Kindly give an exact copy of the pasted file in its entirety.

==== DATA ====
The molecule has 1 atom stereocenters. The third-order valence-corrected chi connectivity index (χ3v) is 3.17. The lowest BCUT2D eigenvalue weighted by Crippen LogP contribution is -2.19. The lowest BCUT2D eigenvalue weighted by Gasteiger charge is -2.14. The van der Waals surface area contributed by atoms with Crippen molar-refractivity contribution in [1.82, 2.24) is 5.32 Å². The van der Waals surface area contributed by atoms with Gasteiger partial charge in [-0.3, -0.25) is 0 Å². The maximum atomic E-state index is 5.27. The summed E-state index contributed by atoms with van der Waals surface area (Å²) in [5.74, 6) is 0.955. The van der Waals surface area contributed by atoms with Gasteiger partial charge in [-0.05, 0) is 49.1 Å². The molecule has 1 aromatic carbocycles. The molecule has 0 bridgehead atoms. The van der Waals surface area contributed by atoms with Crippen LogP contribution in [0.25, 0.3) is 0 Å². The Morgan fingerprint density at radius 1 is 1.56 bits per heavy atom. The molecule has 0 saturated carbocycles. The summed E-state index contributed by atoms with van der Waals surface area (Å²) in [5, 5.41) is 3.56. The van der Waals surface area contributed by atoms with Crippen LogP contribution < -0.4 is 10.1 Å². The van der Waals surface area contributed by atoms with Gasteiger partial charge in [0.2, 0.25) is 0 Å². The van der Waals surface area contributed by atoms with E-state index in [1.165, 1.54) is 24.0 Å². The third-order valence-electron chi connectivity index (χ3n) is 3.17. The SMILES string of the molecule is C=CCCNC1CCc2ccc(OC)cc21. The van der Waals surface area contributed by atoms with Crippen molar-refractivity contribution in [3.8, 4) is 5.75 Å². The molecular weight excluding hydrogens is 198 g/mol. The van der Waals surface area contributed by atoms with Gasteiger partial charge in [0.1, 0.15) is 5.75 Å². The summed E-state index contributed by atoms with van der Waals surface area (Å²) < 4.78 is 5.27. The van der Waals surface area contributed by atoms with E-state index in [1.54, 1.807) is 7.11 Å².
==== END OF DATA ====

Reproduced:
The molecule has 1 atom stereocenters. The third-order valence-corrected chi connectivity index (χ3v) is 3.17. The lowest BCUT2D eigenvalue weighted by Crippen LogP contribution is -2.19. The lowest BCUT2D eigenvalue weighted by Gasteiger charge is -2.14. The van der Waals surface area contributed by atoms with Crippen molar-refractivity contribution in [1.82, 2.24) is 5.32 Å². The van der Waals surface area contributed by atoms with Gasteiger partial charge in [-0.3, -0.25) is 0 Å². The maximum atomic E-state index is 5.27. The summed E-state index contributed by atoms with van der Waals surface area (Å²) in [5.74, 6) is 0.955. The van der Waals surface area contributed by atoms with Gasteiger partial charge in [-0.05, 0) is 49.1 Å². The molecule has 1 aromatic carbocycles. The molecule has 0 bridgehead atoms. The van der Waals surface area contributed by atoms with Crippen LogP contribution in [0.25, 0.3) is 0 Å². The Morgan fingerprint density at radius 1 is 1.56 bits per heavy atom. The molecule has 0 saturated carbocycles. The summed E-state index contributed by atoms with van der Waals surface area (Å²) in [5, 5.41) is 3.56. The van der Waals surface area contributed by atoms with Crippen LogP contribution < -0.4 is 10.1 Å². The van der Waals surface area contributed by atoms with Gasteiger partial charge in [0.2, 0.25) is 0 Å². The van der Waals surface area contributed by atoms with E-state index in [1.165, 1.54) is 24.0 Å². The third-order valence-electron chi connectivity index (χ3n) is 3.17. The SMILES string of the molecule is C=CCCNC1CCc2ccc(OC)cc21. The van der Waals surface area contributed by atoms with Crippen molar-refractivity contribution in [3.8, 4) is 5.75 Å². The molecular weight excluding hydrogens is 198 g/mol. The van der Waals surface area contributed by atoms with Gasteiger partial charge in [0.1, 0.15) is 5.75 Å². The summed E-state index contributed by atoms with van der Waals surface area (Å²) < 4.78 is 5.27. The van der Waals surface area contributed by atoms with E-state index in [1.54, 1.807) is 7.11 Å².